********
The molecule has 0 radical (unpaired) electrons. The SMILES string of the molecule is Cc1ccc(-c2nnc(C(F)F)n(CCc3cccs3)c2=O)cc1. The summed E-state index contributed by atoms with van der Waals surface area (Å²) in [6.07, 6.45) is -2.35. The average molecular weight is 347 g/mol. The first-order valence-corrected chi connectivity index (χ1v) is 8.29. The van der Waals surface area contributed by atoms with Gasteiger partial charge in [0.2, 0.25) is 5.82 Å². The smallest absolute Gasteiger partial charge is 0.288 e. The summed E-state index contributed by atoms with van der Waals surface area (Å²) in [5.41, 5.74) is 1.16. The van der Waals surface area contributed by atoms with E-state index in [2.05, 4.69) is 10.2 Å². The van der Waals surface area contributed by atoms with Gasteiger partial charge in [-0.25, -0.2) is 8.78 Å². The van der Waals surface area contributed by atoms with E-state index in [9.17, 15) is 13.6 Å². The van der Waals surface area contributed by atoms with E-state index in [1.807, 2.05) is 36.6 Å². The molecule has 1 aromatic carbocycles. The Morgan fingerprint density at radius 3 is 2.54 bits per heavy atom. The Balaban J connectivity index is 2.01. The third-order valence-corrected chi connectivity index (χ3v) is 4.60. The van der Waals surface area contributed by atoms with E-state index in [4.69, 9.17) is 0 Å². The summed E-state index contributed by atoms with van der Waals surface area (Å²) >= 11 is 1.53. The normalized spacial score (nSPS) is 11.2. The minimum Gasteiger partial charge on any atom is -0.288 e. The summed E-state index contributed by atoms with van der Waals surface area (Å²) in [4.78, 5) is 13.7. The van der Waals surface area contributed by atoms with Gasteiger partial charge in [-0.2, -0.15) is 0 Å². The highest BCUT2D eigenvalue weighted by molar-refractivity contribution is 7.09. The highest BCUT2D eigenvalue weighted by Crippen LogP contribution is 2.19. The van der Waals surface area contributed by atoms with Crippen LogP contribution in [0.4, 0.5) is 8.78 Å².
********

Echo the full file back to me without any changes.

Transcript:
The molecule has 0 radical (unpaired) electrons. The SMILES string of the molecule is Cc1ccc(-c2nnc(C(F)F)n(CCc3cccs3)c2=O)cc1. The summed E-state index contributed by atoms with van der Waals surface area (Å²) in [6.07, 6.45) is -2.35. The average molecular weight is 347 g/mol. The first-order valence-corrected chi connectivity index (χ1v) is 8.29. The van der Waals surface area contributed by atoms with Gasteiger partial charge in [0.2, 0.25) is 5.82 Å². The smallest absolute Gasteiger partial charge is 0.288 e. The summed E-state index contributed by atoms with van der Waals surface area (Å²) in [5.41, 5.74) is 1.16. The van der Waals surface area contributed by atoms with E-state index in [2.05, 4.69) is 10.2 Å². The van der Waals surface area contributed by atoms with Gasteiger partial charge in [-0.25, -0.2) is 8.78 Å². The van der Waals surface area contributed by atoms with E-state index in [9.17, 15) is 13.6 Å². The van der Waals surface area contributed by atoms with E-state index in [1.807, 2.05) is 36.6 Å². The molecule has 1 aromatic carbocycles. The Morgan fingerprint density at radius 3 is 2.54 bits per heavy atom. The Balaban J connectivity index is 2.01. The third-order valence-corrected chi connectivity index (χ3v) is 4.60. The van der Waals surface area contributed by atoms with E-state index in [4.69, 9.17) is 0 Å². The summed E-state index contributed by atoms with van der Waals surface area (Å²) >= 11 is 1.53. The normalized spacial score (nSPS) is 11.2. The minimum Gasteiger partial charge on any atom is -0.288 e. The summed E-state index contributed by atoms with van der Waals surface area (Å²) in [4.78, 5) is 13.7. The van der Waals surface area contributed by atoms with Gasteiger partial charge in [-0.2, -0.15) is 0 Å². The highest BCUT2D eigenvalue weighted by molar-refractivity contribution is 7.09. The highest BCUT2D eigenvalue weighted by Crippen LogP contribution is 2.19. The van der Waals surface area contributed by atoms with Crippen LogP contribution in [0.4, 0.5) is 8.78 Å².